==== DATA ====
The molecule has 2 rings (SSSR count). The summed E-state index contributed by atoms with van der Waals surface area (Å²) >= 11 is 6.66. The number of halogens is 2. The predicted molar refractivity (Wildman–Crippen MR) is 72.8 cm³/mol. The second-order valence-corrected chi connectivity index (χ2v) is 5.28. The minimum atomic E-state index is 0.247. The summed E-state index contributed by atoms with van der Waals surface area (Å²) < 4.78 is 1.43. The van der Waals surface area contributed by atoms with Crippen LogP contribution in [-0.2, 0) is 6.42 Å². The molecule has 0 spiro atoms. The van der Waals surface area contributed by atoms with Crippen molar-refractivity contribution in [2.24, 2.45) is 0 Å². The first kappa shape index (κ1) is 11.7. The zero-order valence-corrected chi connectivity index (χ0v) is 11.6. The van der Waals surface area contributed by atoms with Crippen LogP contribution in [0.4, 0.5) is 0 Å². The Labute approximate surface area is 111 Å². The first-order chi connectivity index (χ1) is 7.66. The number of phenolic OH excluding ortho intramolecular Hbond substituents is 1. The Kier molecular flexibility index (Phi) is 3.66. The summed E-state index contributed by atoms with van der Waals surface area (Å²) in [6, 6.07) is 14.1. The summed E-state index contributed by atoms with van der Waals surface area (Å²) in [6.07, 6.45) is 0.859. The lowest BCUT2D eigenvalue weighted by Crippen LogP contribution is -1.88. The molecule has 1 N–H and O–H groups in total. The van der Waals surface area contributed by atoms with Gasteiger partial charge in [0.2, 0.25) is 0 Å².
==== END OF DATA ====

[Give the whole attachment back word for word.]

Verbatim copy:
The molecule has 2 rings (SSSR count). The summed E-state index contributed by atoms with van der Waals surface area (Å²) >= 11 is 6.66. The number of halogens is 2. The predicted molar refractivity (Wildman–Crippen MR) is 72.8 cm³/mol. The second-order valence-corrected chi connectivity index (χ2v) is 5.28. The minimum atomic E-state index is 0.247. The summed E-state index contributed by atoms with van der Waals surface area (Å²) < 4.78 is 1.43. The van der Waals surface area contributed by atoms with Crippen LogP contribution in [-0.2, 0) is 6.42 Å². The molecule has 0 spiro atoms. The van der Waals surface area contributed by atoms with Crippen molar-refractivity contribution in [2.24, 2.45) is 0 Å². The first kappa shape index (κ1) is 11.7. The zero-order valence-corrected chi connectivity index (χ0v) is 11.6. The van der Waals surface area contributed by atoms with Crippen LogP contribution in [0.4, 0.5) is 0 Å². The Labute approximate surface area is 111 Å². The first-order chi connectivity index (χ1) is 7.66. The number of phenolic OH excluding ortho intramolecular Hbond substituents is 1. The Kier molecular flexibility index (Phi) is 3.66. The summed E-state index contributed by atoms with van der Waals surface area (Å²) in [6, 6.07) is 14.1. The summed E-state index contributed by atoms with van der Waals surface area (Å²) in [6.07, 6.45) is 0.859. The lowest BCUT2D eigenvalue weighted by Crippen LogP contribution is -1.88. The molecule has 1 N–H and O–H groups in total. The van der Waals surface area contributed by atoms with Gasteiger partial charge in [0.2, 0.25) is 0 Å².